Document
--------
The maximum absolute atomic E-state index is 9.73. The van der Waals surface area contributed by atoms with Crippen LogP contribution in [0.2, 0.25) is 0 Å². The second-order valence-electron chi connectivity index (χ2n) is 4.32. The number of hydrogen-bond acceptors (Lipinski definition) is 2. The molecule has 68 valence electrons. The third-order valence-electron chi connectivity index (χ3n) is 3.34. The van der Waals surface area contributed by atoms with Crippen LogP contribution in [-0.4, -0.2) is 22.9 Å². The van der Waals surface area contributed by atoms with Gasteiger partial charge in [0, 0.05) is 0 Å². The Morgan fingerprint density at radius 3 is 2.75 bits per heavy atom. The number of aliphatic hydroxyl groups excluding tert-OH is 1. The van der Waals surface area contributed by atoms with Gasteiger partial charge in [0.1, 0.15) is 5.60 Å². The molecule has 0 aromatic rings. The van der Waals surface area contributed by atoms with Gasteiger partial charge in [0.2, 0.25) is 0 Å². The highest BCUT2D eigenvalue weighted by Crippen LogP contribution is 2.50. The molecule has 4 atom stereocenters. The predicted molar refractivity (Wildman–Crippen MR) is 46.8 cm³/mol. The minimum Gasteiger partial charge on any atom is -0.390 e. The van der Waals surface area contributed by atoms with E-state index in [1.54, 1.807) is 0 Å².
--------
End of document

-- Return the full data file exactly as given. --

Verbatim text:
The maximum absolute atomic E-state index is 9.73. The van der Waals surface area contributed by atoms with Crippen LogP contribution in [0.2, 0.25) is 0 Å². The second-order valence-electron chi connectivity index (χ2n) is 4.32. The number of hydrogen-bond acceptors (Lipinski definition) is 2. The molecule has 68 valence electrons. The third-order valence-electron chi connectivity index (χ3n) is 3.34. The van der Waals surface area contributed by atoms with Crippen LogP contribution in [-0.4, -0.2) is 22.9 Å². The van der Waals surface area contributed by atoms with Gasteiger partial charge in [0, 0.05) is 0 Å². The Morgan fingerprint density at radius 3 is 2.75 bits per heavy atom. The number of aliphatic hydroxyl groups excluding tert-OH is 1. The van der Waals surface area contributed by atoms with Gasteiger partial charge in [0.1, 0.15) is 5.60 Å². The molecule has 0 aromatic rings. The van der Waals surface area contributed by atoms with Gasteiger partial charge in [0.2, 0.25) is 0 Å². The highest BCUT2D eigenvalue weighted by Crippen LogP contribution is 2.50. The molecule has 4 atom stereocenters. The predicted molar refractivity (Wildman–Crippen MR) is 46.8 cm³/mol. The minimum Gasteiger partial charge on any atom is -0.390 e. The van der Waals surface area contributed by atoms with E-state index in [1.54, 1.807) is 0 Å².